Following the American Civil War Sesquicentennial with day by day writings of the time, currently 1863.

Post image for Three Years in the Confederate Horse Artillery — George Michael Neese.

Three Years in the Confederate Horse Artillery — George Michael Neese.

August 1, 2013

Three Years in the Confederate Horse Artillery — George Michael Neese.

August 1 — We were on picket to-day until noon; were relieved then by the second section of our battery. We came back to camp and were there about two hours when orders came for us to move camp, as the enemy was advancing on Culpeper Court House. Soon after we received orders to move camp we heard artillery and musket firing in the direction of Brandy Station. In quick succession the boom of cannon came rolling across the fields of Culpeper, which was a clear and self-evident indication that there was a sharp conflict transpiring not far away.

We had our horses hitched to the battery and were ready to move at a moment’s notice, and were waiting with momentous anxiety for a summons to hasten to the field of action.

We did not have to wait long, for the firing grew fiercer every moment, and soon a courier came post haste for us to hurry to the fray. We started at once and moved rapidly for about four miles, then we drew in sight of the battle-field, which was already piled full of bunches of white, battle smoke. When we first arrived in sight of the field two Yankee batteries were shelling some of our infantry and a battery on our right. We were directly on the right flank of the Yankee line, and we opened a square enfilade fire on their batteries, which compelled them to abandon their position immediately after we opened. We advanced then and took another position and opened fire, and the Yanks again retired, and so we kept up a running fight for two hours, in which time we drove the enemy back about three miles. Then the shades of night were already falling fast, and the gathering darkness lulled the wavelet of war to quietude and rest. The field where the little fight occurred is a level plain about two miles long, with the Orange and Alexandria Railroad on one side and a body of woods on the other. It is identically the very same field where General Stuart held his grand reviews last June.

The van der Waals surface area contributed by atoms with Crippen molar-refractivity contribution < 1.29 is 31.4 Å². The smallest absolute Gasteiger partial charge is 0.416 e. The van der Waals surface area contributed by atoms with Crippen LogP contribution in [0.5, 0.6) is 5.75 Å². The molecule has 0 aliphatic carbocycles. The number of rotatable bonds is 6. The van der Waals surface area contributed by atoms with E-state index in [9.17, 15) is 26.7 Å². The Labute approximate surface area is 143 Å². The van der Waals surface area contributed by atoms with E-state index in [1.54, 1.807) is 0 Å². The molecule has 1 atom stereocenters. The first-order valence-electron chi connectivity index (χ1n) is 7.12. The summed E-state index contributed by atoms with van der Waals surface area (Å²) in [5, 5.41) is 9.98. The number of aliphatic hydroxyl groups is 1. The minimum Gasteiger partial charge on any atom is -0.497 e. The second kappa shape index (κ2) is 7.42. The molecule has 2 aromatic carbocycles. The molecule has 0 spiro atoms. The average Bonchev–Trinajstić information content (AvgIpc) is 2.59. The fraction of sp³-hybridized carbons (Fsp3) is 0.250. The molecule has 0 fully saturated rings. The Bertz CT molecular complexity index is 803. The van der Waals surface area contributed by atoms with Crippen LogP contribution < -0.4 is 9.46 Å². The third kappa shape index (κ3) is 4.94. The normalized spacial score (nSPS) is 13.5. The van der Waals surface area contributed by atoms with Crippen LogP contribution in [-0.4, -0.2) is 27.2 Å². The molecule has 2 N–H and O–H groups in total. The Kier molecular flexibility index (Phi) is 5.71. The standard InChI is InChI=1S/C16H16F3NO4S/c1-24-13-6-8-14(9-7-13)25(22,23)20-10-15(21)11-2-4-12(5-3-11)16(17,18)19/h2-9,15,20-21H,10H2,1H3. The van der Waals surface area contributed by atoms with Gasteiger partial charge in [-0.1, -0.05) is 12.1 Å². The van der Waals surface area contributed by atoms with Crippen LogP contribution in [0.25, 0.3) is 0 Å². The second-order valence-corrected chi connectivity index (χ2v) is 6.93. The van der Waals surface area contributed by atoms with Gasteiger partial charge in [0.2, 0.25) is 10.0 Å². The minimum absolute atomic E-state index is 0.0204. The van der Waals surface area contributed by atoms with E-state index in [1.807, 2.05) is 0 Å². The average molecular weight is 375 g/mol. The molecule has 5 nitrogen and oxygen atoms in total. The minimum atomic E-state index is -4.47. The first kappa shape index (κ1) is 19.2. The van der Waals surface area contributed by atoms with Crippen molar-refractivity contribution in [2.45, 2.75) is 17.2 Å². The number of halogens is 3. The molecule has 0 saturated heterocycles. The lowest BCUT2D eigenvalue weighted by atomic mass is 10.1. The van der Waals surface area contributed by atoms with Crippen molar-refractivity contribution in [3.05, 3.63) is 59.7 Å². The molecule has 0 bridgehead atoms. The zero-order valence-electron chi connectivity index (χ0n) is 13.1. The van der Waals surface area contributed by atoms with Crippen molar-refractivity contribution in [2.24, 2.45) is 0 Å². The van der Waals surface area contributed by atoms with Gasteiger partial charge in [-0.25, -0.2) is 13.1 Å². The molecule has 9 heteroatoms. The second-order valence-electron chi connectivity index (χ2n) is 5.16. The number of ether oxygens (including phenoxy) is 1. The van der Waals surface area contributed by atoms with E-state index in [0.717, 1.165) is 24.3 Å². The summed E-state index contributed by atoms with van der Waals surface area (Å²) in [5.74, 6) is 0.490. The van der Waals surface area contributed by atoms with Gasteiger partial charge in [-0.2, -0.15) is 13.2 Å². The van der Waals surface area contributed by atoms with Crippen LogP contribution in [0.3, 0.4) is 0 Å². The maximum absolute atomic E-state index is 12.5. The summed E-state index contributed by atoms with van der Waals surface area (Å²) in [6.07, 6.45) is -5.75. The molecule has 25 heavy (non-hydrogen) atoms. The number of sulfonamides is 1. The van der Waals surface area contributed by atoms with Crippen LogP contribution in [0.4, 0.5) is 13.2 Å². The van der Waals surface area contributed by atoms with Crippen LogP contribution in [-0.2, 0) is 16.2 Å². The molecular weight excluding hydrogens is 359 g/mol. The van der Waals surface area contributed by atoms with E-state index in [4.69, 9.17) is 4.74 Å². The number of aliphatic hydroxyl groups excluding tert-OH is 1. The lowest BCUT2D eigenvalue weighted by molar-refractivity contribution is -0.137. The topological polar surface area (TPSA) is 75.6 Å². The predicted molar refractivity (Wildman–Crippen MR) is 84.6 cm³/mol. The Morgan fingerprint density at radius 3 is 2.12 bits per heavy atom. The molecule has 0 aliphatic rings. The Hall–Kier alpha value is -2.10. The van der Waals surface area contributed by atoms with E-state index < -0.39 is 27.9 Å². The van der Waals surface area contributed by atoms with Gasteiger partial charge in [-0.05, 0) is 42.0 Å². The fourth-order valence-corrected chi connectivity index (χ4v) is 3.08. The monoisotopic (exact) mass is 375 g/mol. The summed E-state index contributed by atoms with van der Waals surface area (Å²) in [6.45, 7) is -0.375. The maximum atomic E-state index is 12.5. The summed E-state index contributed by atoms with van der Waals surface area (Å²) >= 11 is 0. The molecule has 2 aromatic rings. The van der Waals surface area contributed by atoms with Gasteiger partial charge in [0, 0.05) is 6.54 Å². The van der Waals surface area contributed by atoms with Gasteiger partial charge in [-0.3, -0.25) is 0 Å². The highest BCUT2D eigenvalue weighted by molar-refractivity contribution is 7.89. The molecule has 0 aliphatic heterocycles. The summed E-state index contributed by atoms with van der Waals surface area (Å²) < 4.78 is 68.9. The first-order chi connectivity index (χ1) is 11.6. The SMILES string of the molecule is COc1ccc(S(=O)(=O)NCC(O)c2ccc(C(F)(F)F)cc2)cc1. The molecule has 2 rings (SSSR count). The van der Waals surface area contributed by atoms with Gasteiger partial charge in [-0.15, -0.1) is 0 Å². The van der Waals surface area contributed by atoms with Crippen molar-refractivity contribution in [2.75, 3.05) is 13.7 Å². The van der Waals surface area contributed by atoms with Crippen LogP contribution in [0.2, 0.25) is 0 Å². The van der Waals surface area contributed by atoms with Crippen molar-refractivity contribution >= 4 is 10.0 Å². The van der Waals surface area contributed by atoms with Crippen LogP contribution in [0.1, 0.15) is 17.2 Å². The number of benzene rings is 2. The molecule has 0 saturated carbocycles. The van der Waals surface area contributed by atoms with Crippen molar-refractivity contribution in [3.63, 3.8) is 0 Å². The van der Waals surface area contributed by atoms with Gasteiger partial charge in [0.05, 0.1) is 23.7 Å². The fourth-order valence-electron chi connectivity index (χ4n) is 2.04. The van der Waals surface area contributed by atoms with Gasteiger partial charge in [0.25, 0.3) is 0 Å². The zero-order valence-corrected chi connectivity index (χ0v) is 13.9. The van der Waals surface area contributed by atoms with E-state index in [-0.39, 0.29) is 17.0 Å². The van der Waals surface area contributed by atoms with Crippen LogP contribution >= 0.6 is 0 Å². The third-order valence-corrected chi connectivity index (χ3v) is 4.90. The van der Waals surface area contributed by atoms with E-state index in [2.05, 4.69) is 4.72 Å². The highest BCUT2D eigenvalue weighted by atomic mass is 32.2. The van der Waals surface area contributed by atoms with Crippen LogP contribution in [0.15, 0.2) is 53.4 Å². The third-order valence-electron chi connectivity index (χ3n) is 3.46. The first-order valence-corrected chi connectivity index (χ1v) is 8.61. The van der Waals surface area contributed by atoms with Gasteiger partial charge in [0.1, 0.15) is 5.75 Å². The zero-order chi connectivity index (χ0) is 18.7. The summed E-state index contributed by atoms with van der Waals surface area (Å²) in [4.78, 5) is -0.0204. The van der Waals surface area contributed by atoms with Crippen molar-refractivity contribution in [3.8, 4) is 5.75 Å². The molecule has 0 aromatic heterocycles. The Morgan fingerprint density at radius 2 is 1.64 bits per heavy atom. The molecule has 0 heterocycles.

The engagement to-day was principally between cavalry, with some artillery mixed in on both sides.

General Hampton’s cavalry and General Jones’ brigade were in the fight on our side. For the last few days the weather has been oppressively hot, in fact, too hot for an active butcher business. However, if the bluecoats can endure it the gray jackets can do the same thing.

After the fight this evening we moved back about two miles west of Brandy Station, and camped.

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